Exactly what your options are will depend on exactly what your panels are, and what the panel maker has for approved interlock devices, but generically, it is possible. The legal and important safety end of "safe and legal" is having the interlock so you absolutely, positively, cannot backfeed power to the grid. The overcurrent part of safe will be taken care of by the generator output breaker and/or the panel input breaker for the interlock. Obviously the 60 amp breaker will be highly unlikely to trip if a 30 amp generator is feeding it - but if you draw 40 amps for some reason, the generator breaker will trip. The 60 amp rated wiring will of course be just fine with 30 or less amps running on it.


An interlock kit would certainly work, and be safe and legal. What's nice about them is that you can choose what is going to run before you connect the generator. Also, in cases like yours you can alternate loads so that you can run critical and non-critical loads, albeit not at the same time.

You CANNOT, as you already know, connect a generator to a sub-panel and backfeed a main panel.


Sure, feeding the generator into the main panel is no problem. You can install a proper interlock into the main panel (assuming that is possible), and that will automagically power the subpanel. You won't have to do anything special. It will just happen.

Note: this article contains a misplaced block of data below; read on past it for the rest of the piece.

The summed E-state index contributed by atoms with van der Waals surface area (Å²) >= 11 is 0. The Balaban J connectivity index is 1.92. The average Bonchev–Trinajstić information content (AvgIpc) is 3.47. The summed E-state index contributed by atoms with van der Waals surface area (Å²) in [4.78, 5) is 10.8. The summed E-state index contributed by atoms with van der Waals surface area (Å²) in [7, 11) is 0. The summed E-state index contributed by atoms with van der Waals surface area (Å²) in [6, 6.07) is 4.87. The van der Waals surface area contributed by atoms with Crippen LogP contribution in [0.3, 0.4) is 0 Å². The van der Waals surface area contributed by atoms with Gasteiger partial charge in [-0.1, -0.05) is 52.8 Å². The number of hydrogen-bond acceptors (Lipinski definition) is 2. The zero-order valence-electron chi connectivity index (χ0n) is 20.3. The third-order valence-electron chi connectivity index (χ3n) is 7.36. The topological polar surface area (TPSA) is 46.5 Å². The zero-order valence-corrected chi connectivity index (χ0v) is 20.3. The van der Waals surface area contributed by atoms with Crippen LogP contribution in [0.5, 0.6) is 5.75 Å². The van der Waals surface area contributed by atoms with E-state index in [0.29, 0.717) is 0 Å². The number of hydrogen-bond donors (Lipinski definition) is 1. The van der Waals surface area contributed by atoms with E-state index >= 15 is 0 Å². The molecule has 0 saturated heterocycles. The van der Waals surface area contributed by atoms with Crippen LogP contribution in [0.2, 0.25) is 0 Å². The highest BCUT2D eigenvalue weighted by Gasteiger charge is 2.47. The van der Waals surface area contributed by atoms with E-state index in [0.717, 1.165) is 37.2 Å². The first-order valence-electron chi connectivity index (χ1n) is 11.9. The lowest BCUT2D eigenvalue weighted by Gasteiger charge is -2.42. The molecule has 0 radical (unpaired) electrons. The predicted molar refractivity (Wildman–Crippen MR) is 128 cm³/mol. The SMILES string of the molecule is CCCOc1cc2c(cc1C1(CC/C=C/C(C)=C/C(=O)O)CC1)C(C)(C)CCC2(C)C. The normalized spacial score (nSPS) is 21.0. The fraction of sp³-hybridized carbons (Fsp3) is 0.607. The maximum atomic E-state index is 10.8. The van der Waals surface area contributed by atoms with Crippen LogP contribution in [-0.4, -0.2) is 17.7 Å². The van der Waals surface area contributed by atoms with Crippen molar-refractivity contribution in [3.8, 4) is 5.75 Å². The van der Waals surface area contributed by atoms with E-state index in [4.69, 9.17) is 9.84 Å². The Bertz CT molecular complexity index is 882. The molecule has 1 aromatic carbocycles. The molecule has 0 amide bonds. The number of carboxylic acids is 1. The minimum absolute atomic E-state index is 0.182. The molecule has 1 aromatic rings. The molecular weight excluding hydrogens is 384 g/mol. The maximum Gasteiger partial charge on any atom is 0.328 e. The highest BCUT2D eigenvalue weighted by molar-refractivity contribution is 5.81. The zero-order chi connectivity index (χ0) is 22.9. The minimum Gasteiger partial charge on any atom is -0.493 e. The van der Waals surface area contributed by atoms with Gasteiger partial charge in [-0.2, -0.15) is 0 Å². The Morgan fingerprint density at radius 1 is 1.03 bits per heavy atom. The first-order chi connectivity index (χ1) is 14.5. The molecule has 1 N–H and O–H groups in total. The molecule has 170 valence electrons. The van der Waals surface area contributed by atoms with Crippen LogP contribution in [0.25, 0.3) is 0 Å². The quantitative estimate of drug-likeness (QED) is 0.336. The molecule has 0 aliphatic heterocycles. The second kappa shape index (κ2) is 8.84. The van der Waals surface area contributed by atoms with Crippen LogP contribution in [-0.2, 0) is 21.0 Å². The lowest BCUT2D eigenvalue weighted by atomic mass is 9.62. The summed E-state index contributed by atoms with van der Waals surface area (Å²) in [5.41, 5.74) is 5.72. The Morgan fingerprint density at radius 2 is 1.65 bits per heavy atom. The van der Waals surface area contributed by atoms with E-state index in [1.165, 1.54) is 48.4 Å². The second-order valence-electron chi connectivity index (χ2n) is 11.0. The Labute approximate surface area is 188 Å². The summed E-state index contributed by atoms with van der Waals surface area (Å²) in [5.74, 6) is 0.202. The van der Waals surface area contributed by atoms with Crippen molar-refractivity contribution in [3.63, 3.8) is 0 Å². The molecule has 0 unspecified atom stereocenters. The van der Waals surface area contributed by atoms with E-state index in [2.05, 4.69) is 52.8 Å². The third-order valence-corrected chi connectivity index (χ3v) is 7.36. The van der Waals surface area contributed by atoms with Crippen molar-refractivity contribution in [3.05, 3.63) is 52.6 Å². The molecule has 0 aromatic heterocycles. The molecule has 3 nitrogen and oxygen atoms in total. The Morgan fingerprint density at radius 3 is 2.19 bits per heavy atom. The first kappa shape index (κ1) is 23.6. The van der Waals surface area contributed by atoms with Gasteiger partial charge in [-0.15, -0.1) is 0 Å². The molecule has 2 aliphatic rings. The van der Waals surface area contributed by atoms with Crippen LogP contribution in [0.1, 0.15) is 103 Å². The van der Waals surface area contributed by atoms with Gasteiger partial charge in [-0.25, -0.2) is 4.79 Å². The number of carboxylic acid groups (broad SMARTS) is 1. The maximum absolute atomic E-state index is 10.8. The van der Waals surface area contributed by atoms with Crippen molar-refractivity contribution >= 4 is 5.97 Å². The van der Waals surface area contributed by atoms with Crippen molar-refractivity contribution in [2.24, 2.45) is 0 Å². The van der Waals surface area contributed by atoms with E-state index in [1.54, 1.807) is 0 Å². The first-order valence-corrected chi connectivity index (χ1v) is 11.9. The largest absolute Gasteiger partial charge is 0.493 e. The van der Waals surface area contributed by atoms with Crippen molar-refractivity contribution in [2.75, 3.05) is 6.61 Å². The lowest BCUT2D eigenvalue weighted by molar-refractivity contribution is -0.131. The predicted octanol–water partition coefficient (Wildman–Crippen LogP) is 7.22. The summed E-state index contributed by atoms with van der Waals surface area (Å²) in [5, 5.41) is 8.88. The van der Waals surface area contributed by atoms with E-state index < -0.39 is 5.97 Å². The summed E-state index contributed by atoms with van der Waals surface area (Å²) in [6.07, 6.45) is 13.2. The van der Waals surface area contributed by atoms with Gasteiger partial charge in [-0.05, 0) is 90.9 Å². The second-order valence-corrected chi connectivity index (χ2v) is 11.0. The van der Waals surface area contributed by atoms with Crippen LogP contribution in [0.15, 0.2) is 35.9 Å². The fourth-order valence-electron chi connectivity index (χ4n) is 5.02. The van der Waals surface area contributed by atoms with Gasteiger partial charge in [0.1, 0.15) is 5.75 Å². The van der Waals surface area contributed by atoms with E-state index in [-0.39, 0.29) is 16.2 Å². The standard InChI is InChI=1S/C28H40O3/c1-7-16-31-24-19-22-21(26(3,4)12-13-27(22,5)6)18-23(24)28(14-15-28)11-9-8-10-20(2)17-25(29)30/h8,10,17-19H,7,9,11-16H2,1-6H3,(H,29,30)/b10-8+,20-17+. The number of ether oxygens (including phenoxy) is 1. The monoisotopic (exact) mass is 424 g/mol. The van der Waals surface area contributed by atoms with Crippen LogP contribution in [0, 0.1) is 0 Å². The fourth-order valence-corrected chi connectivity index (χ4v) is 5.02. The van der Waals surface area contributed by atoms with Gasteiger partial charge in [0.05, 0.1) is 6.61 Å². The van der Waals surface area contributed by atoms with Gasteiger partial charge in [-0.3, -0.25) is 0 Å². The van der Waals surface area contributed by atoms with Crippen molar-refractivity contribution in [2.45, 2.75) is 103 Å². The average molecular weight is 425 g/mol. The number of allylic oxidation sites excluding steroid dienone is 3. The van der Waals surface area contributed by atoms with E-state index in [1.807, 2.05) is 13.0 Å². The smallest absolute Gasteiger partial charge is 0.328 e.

After you install the interlocked generator breaker, run that out to an inlet. Now if you don't want to pay $70 for an inlet, a poor man's inlet is simply 1 foot of cord coming out of a junction box with good and proper strain reliefs on the cord. Location should be chosen carefully to keep the cord out of the mud, snow and other threats.

Now, with a 30A generator I don't know whether it is a 120V generator or a 240V generator. If it's only 120V, then you'll need to do some careful planning to make sure all your critical circuits are on the same pole of power.


As far as your problem of wanting the generator to be at the shed, there is no easy answer for that. There is no legal way to have "2-way traffic" on a single feeder. Because you would need to interlock the main breaker and the generator breaker, so what will you have? A 100 foot long Bowden cable? LOL Not gonna work.

Unfortunately the only advice I can give you is to run a second parallel feeder cable. There's no better answer. What you can do, though, is make sure it is aluminum to save a ton of money. (or alternately recycle the original feeder to be the generator line, and make the feeder the aluminum. 6 AWG aluminum is good for 50A, or 2 AWG aluminum is 90A and large enough that even the most superstitious cities recognize that it is safe.